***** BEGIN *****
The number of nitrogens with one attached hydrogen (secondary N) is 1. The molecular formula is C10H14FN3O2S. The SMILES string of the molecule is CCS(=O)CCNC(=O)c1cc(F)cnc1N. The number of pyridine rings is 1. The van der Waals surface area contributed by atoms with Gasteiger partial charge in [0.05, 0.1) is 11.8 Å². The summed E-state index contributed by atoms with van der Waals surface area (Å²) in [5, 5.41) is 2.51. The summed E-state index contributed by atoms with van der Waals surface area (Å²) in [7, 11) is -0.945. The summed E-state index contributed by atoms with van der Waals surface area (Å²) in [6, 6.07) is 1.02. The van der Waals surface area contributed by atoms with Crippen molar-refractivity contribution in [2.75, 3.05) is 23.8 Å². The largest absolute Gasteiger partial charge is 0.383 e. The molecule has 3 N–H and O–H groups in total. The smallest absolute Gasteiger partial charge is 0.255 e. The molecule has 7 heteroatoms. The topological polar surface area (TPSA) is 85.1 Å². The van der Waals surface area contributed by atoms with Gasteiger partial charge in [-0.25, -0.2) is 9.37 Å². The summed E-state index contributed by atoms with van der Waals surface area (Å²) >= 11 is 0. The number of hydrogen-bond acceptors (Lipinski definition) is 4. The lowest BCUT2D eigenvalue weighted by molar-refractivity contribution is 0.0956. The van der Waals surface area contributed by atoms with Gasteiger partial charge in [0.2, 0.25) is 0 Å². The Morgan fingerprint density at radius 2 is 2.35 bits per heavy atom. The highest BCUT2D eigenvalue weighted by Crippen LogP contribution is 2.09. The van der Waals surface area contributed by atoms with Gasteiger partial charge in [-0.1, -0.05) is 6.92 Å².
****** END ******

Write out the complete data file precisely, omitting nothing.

The number of nitrogens with one attached hydrogen (secondary N) is 1. The molecular formula is C10H14FN3O2S. The SMILES string of the molecule is CCS(=O)CCNC(=O)c1cc(F)cnc1N. The number of pyridine rings is 1. The van der Waals surface area contributed by atoms with Gasteiger partial charge in [0.05, 0.1) is 11.8 Å². The summed E-state index contributed by atoms with van der Waals surface area (Å²) in [5, 5.41) is 2.51. The summed E-state index contributed by atoms with van der Waals surface area (Å²) in [7, 11) is -0.945. The summed E-state index contributed by atoms with van der Waals surface area (Å²) in [6, 6.07) is 1.02. The van der Waals surface area contributed by atoms with Crippen molar-refractivity contribution in [2.75, 3.05) is 23.8 Å². The largest absolute Gasteiger partial charge is 0.383 e. The molecule has 3 N–H and O–H groups in total. The smallest absolute Gasteiger partial charge is 0.255 e. The molecule has 7 heteroatoms. The topological polar surface area (TPSA) is 85.1 Å². The van der Waals surface area contributed by atoms with Gasteiger partial charge in [-0.25, -0.2) is 9.37 Å². The summed E-state index contributed by atoms with van der Waals surface area (Å²) >= 11 is 0. The number of hydrogen-bond acceptors (Lipinski definition) is 4. The lowest BCUT2D eigenvalue weighted by molar-refractivity contribution is 0.0956. The van der Waals surface area contributed by atoms with Gasteiger partial charge in [0.2, 0.25) is 0 Å². The Morgan fingerprint density at radius 2 is 2.35 bits per heavy atom. The highest BCUT2D eigenvalue weighted by Crippen LogP contribution is 2.09. The van der Waals surface area contributed by atoms with Gasteiger partial charge in [-0.1, -0.05) is 6.92 Å².